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42
	 Wales  in New York City.
found myself standing beside him more
than once; he turned and surveyed our
group, when feeding.     We had a pretty
good meal subsequently.   The firing, music
and excitement didn t improve my head-
ache.        I got out of Castle Garden
with some difficulty, seeing Wilbour, F.
Leslie and others I knew within, and find-
ing the two Wauds  sketching outside one of 
the lines of soldiers, without the building, Alf
in his normal state of temper.           Making
my way through the squares and lines of
military, occupying the whole of the Battery,
and up Broadway   rather a conspicuous
business, for the sidewalks, trees, house-tops,
windows and every available point of sight
were crowded, hence I had to go up the
road-way which the police kept free   I got
with difficulty to the  World Office,  wrote a
brief article for the evening paper, then up the
Bowery, by car, to Bleecker street.    From
thence, 3.30.       I wrote till 10.30, with
the intermission of our 6   o clock meal.
Got Boweryem to take copy down, being very
exhausted and nervous, though I could write
rapidly enough.    The lower part of my spine
felt burning hot.        Went out for ale as an
Page
Title:Thomas Butler Gunn Diaries, Volume Fourteen: page forty-six
Description:Describes a visit of the Prince of Wales, the future Edward VII of Great Britain, to the United States.
Date:1860-10-11
Subject:Boweryem, George; Edward VII, King of Great Britain; Gunn, Thomas Butler; Journalism; Leslie, Frank; New York world.; Waud, Alfred; Waud, William; Wilbour
Coverage (City/State):[New York, New York]
Coverage (Street):Bleecker Street; Broadway
Scan Date:2010-04-26

 

Volume
Title:Thomas Butler Gunn Diaries, Volume Fourteen
Description:Includes descriptions of attending a lecture by J.H. Siddons on Queen Victoria; seeing tightrope walker Charles Blondin perform; boarding house living; his freelance writing and drawing work; visits to the Edwards family and his friendship with Sally Edwards; a visit of the Prince of Wales, the future Edward VII of Great Britain, to New York; his work as a reporter for ''The New York World;'' a visit to a dog fighting establishment; an evening spent at the 4th Ward police station awaiting 1860 election returns; and Gunn's experience as a correspondent for ""The New York Evening Post"" in Charleston, South Carolina, in the aftermath of South Carolina's secession from the federal government.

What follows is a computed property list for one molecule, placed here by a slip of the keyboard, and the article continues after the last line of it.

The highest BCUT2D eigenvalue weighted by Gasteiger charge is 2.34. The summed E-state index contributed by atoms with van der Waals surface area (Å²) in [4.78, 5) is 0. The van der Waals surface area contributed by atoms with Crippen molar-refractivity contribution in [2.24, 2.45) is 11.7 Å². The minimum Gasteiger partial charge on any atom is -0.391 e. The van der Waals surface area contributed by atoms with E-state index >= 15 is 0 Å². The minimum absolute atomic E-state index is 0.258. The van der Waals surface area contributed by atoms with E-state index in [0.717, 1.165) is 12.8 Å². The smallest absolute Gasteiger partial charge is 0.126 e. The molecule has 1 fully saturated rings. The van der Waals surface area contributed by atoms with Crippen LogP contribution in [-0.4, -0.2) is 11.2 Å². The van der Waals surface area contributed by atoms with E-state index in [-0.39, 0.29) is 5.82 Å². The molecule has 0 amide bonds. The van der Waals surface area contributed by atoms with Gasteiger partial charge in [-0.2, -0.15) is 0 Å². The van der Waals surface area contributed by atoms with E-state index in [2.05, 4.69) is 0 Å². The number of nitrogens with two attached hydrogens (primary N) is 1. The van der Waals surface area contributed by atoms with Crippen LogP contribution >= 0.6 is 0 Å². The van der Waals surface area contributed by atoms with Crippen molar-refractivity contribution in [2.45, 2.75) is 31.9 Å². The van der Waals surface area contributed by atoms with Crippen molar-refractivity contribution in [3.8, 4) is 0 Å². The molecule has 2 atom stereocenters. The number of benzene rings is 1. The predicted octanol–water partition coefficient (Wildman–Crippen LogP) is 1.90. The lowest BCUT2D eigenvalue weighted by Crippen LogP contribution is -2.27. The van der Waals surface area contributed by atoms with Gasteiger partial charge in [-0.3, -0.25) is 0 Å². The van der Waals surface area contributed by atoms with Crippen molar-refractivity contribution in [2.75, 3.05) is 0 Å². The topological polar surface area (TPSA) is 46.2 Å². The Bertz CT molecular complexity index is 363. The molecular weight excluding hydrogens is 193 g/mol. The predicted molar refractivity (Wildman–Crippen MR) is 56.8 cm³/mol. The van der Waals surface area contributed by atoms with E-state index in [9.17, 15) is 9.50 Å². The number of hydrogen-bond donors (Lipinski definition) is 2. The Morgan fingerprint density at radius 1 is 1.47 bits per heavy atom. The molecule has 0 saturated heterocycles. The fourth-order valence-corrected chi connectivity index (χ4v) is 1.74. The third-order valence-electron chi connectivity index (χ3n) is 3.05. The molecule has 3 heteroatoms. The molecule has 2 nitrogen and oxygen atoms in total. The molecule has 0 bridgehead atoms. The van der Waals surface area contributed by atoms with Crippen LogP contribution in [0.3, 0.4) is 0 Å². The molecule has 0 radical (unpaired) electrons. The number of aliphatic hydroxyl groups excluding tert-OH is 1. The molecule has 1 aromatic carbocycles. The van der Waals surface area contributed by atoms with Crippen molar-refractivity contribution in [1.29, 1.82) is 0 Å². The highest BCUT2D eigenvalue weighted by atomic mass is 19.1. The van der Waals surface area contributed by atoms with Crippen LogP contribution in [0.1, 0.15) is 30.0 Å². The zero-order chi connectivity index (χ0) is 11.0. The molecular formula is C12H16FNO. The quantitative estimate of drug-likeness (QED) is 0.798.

Subject:Boardinghouses; Civil War; Elections; Gunn, Thomas Butler; Journalism; Military; Police; Publishers and publishing; Secession; Slavery; Slaves; Travel
Coverage (City/State):New York, New York; Charleston, South Carolina
Note:Thomas Butler Gunn was born February 15, 1826, in Banbury, England, and came to New York in 1849. During the Civil War he worked as a correspondent for the New York Tribune and the New York Evening Post. He returned to England in 1863, and died in Birmingham in April 1903. The collection includes twenty-one volumes of his diaries, including newspaper clippings, letters, photographs, sketches, and various other items inserted by Gunn. Diary entries date from July 7, 1849, to April 7, 1863, and include his experiences with the New York publishing and literary world, his descriptions of boarding houses, his travels throughout the United States, and his experiences traveling with the Federal army as a Civil War correspondent.
Publisher:Missouri History Museum
Rights:Copyright 2010 Missouri History Museum.
Source:Page images, transcriptions, and metadata of the Thomas Butler Gunn diaries have been provided by the Missouri History Museum.